Rooting Down

RVA Black Farmers Market celebrates makers and growers from Richmond and beyond.

At the newly launched RVA Black Farmers Market, vendors arrive early in the muggy August morning at the parking lot at 1700 Blair St. They carefully lay out wrapped organic rose tea soaps and homemade chocolate ganache brownies and bundles of sarsaparilla root. 

It’s the original startup, these homegrown markets, with talented bakers and growers, makers and creatives, taking time out of their busy schedules to present their wares to the world in hopes that their passion project will become a full-time endeavor. 

Two hours after the first marketgoers arrive, several vendors are already sold out. Market founder Navi Johnson flits around, taking pictures of Smoking Ice chef Earl Lee manning the grill, and of local farmer Kyle Epps explaining the source of his zephyr squash and passion flowers. It’s a vibrant scene, masks and all.

“Even though these are bad times, this shows our survival techniques – we are resilient,” Johnson says. 

According to the 2017 Census of Agriculture, which is conducted every five years, Black farmers accounted for 48,697 of the country’s 3.4 million producers. That 1.4% of farmers owned 4.7 million acres of land. A century ago, Black farmers owned 41.4 million acres. 

That’s a 90% loss, felt daily.

The global pandemic has only highlighted this gutting and this question of what food sovereignty means for the Black community.

“I live in Church Hill. Before the Market at 25th, a lot of people in my community would go to gas stations to get food,” Johnson says. “Seeing us start to grow our own food helps combat this situation.” 

As Johnson watched her mother hone her green thumb this spring, as she witnessed the riots and protests and shutting down of stores, she decided she would create her own hub of happiness, a center of celebration.

“In our community we can take care of each, and none of us will go hungry.” 

A self-described lyricist, writer and entertainer, Johnson launched the RVA Black Farmers Market on Saturday, Aug. 15. It will run the third Saturday of every month through November, with more than two dozen vendors convening at the parking lot of the Way of the Lord Fellowship from 9 a.m. to 2 p.m.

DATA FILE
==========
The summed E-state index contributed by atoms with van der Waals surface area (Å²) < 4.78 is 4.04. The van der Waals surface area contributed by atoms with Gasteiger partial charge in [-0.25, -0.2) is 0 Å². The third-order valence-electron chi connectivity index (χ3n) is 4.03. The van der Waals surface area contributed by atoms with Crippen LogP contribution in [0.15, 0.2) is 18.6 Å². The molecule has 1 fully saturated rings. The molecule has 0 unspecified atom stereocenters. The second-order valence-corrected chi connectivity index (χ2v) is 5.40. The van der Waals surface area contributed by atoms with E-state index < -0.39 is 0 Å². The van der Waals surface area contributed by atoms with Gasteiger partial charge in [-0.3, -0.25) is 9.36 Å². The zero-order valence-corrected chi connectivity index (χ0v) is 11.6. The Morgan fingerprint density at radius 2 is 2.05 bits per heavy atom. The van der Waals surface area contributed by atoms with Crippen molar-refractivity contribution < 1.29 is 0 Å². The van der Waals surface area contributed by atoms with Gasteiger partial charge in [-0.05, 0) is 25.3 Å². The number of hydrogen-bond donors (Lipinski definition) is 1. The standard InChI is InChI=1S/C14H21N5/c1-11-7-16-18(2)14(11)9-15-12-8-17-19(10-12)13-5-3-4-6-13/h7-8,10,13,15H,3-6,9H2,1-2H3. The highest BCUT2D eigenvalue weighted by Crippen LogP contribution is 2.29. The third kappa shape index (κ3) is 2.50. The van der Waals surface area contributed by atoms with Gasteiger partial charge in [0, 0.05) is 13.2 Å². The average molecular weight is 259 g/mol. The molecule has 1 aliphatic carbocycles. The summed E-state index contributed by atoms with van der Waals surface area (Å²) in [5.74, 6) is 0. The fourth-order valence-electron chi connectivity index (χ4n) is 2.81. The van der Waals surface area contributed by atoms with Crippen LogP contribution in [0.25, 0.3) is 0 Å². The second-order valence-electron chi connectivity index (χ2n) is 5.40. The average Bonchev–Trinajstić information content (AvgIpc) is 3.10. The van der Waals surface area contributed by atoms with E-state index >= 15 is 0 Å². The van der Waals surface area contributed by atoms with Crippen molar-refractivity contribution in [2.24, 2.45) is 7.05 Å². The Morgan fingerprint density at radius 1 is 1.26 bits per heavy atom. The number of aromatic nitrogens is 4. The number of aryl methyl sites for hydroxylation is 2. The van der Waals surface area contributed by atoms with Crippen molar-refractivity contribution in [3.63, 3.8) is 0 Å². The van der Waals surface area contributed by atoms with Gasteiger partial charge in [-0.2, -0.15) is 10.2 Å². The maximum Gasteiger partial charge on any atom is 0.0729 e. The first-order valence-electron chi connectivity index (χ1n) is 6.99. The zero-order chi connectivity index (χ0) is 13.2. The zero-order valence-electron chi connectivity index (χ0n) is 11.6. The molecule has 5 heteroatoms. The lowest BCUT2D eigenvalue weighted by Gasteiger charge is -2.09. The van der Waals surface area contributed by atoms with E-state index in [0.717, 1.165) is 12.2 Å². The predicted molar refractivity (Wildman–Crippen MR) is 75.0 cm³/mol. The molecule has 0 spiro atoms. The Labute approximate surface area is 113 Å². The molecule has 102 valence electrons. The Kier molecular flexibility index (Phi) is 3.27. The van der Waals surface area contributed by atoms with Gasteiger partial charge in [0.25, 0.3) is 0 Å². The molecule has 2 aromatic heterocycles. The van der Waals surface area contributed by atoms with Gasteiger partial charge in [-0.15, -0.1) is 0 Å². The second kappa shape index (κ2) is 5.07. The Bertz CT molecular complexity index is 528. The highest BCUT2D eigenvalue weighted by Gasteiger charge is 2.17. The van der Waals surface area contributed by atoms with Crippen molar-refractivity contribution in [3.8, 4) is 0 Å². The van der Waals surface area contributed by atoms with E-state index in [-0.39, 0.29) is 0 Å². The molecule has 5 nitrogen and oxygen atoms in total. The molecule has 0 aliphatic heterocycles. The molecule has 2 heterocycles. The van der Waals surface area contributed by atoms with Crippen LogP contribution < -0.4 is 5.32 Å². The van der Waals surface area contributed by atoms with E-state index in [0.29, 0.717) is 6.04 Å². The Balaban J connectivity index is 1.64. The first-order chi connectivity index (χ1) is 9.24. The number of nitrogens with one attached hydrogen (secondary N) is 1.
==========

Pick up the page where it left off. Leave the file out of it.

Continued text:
In the past decade, farmers markets cropping up in neighborhoods abutting busy U.S. cities were par for the course. They would most often feature white makers and growers, and the more popular the market became, the more expensive it was to secure a coveted vendor slot. 

In a July 2020 Facing South article, writer Grace Abels examines the niche that is Black farmers markets. She writes, “While Black farmers have been selling their produce directly to customers as long as they’ve been farming, farmers markets explicitly devoted to Black farmers and vendors … first appeared in news reports in the early 1990s in Chicago.” The first Southern Black farmers market didn’t take place until 1997. 

Since then, according to Abels, there have been Black maker- and grower-focused markets in only a handful of states: Arkansas, Mississippi, North Carolina and the Old Dominion. She cites Johnson’s market as the Virginia example. 

“I love being here,” Johnson says. “I’m from the East End, I’ve always loved Richmond, I have an undying love for the city and I want it to be a prominent destination. I believe I can be a part of that in a small way.” 

Perhaps unwittingly, Johnson has curated a platform that even in 2020 is a rarity: a place devoted to riches produced by the Black community, from experienced entrepreneurs to brand new up-and-comers. Johnson’s market holds space for a variety of vendors, from a Charlottesville-based, family-run business hawking alkaline vegan products, to Richmond-based bakers spending every free hour they have icing hundreds of cupcakes. The market is a sorely needed love fest for the country’s oft forsaken creators.